In this section you will explore different perceptions, themes and definitions of mental health promotion that can apply to your practice. There are several definitions of mental health promotion but, as Boxer observes, they are ‘value loaded’ (2003, p. 477): they reflect individual philosophies and practices. Similarly, the choice of definition will reflect the focus of personal and professional style and will influence the choice of intervention.
The next activity invites you to explore definitions of mental health.
Activity 2 Getting to grips with definitions
Read through the vignettes in Resource 1, and make notes on each of the six individuals in the space provided. Right-click on the link to open the document in a new window or tab.
- Is this person mentally healthy, and has this always been the case?
- If your answer is yes, in what way are they mentally healthy?
- If your answer is no, in what way are they not mentally healthy?
- What might the nurse’s role in promoting mental health consist of for this person?
The six vignettes are a brief description of the lives of very different people, each of whom can be perceived to possess elements of both positive and negative mental health. The vignettes seem to suggest that factors such as being reclusive or misusing alcohol are signs of negative mental health, but what if the individuals are happy and fulfilled? Likewise, working and exercising hard can be viewed as positive aspects of mental health, although there can be concerns about individuals who take these activities to extremes.
In the activity above you investigated your understanding of mental health and explored your values. What do your work colleagues think? In the next activity you ask them about their perceptions.
Activity 3 Other perceptions
When you are next in practice, ask two colleagues for their views of the mental health status of each of the people in Resource 1 and note their responses. You could also ask friends and family, which might help to uncover more of the assumed values that can underpin mental health promotion.
If you did not already appreciate the challenging and value-laden nature of ‘mental health’, you probably do now! Were your views similar to your colleagues’? You probably became aware of different biases in your own and other people’s views of mental health. For example, some people may think it is fine to pursue very few activities and interests, whereas others may believe that mental health involves ‘well-roundedness’: engaging and interacting with a range of activities and people.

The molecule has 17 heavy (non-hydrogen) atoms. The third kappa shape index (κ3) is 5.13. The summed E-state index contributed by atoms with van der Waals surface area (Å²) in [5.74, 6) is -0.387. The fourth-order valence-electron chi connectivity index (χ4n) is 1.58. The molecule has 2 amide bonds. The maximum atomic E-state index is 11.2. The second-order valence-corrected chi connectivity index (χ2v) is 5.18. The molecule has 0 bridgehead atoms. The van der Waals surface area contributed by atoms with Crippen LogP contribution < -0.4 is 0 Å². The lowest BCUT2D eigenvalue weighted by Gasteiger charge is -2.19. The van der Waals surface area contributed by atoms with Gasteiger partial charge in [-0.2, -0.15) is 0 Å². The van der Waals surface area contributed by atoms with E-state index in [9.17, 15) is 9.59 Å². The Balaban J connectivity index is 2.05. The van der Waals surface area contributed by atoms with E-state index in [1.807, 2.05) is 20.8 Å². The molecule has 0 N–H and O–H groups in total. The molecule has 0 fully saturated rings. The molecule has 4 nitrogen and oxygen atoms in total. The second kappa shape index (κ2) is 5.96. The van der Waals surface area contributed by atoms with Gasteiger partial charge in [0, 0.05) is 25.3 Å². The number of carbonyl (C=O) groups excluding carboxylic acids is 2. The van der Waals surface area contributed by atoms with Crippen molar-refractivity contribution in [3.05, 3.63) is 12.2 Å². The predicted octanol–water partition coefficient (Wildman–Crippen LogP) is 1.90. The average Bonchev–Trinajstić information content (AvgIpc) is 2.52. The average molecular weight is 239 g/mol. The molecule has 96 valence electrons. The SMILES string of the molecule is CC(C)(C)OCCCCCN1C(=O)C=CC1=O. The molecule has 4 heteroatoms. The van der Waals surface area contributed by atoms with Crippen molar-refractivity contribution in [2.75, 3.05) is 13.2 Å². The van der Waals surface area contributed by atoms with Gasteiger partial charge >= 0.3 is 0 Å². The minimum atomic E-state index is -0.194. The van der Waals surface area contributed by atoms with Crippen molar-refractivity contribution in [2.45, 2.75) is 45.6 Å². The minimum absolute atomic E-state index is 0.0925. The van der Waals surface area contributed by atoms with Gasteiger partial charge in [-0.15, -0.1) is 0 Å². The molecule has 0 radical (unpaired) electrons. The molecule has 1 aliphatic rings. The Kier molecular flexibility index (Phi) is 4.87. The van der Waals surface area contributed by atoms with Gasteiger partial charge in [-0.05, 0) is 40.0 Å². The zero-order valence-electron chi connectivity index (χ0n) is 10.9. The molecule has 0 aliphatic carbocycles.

In Activity 2 you started to identify your own values about mental health. In the next activity you will look at a range of definitions of mental health.
Activity 4 A range of definitions
Read through the definitions of mental health in Resource 2. Look back at your notes for Activity 2 and write comments on how these definitions relate to your own criteria for mental health. Which definition, if any, do your comments suggest you favour most?
The definitions in Resource 2 point in different directions. The first is actually two definitions: a positive one and a negative one. There is some doubt about whether Gerry is mentally healthy going by the negative definition, as he has been labelled ‘schizophrenic’. However, he does seem to have a sense of wellbeing, which accords with the positive definition. What did you think of Theresa’s mental health status? This vignette may bring to the fore certain values that relate to your (and your colleagues’) views of the role of women generally. Theresa’s lifestyle may be considered to be her own choice, and that she is therefore mentally healthy. On the other hand, positive mental health may be seen as requiring more than this. Perhaps this is what is implied in the second and third definitions, which are concerned with a sense of one’s own worth and the capacity to cope with change. So which view of mental health is preferable?
The contentious nature of mental health makes the endeavour of mental health promotion all the more interesting.